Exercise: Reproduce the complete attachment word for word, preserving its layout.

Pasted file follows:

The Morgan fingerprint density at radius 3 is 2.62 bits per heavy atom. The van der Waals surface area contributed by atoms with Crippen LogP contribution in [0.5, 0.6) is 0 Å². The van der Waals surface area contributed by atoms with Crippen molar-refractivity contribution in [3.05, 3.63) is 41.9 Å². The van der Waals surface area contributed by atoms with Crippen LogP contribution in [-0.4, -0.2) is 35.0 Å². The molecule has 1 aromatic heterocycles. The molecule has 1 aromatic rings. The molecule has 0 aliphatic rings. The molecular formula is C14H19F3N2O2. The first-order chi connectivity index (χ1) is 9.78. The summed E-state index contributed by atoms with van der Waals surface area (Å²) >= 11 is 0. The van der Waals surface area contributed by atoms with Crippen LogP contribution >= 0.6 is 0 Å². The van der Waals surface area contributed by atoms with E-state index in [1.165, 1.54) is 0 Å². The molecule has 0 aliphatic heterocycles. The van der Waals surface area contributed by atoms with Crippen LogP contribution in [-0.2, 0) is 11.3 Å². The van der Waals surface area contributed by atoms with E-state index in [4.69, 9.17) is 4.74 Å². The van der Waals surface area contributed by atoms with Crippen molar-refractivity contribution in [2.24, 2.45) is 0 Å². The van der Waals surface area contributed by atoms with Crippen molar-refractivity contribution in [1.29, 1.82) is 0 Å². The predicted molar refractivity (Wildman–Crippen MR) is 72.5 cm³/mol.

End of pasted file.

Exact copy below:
The Morgan fingerprint density at radius 3 is 2.62 bits per heavy atom. The van der Waals surface area contributed by atoms with Crippen LogP contribution in [0.5, 0.6) is 0 Å². The van der Waals surface area contributed by atoms with Crippen molar-refractivity contribution in [3.05, 3.63) is 41.9 Å². The van der Waals surface area contributed by atoms with Crippen LogP contribution in [-0.4, -0.2) is 35.0 Å². The molecule has 1 aromatic heterocycles. The molecule has 1 aromatic rings. The molecule has 0 aliphatic rings. The molecular formula is C14H19F3N2O2. The first-order chi connectivity index (χ1) is 9.78. The summed E-state index contributed by atoms with van der Waals surface area (Å²) >= 11 is 0. The van der Waals surface area contributed by atoms with Crippen LogP contribution >= 0.6 is 0 Å². The van der Waals surface area contributed by atoms with E-state index in [1.165, 1.54) is 0 Å². The molecule has 0 aliphatic heterocycles. The van der Waals surface area contributed by atoms with Crippen LogP contribution in [-0.2, 0) is 11.3 Å². The van der Waals surface area contributed by atoms with E-state index in [4.69, 9.17) is 4.74 Å². The van der Waals surface area contributed by atoms with Crippen molar-refractivity contribution in [2.24, 2.45) is 0 Å². The van der Waals surface area contributed by atoms with Crippen molar-refractivity contribution in [1.29, 1.82) is 0 Å². The predicted molar refractivity (Wildman–Crippen MR) is 72.5 cm³/mol.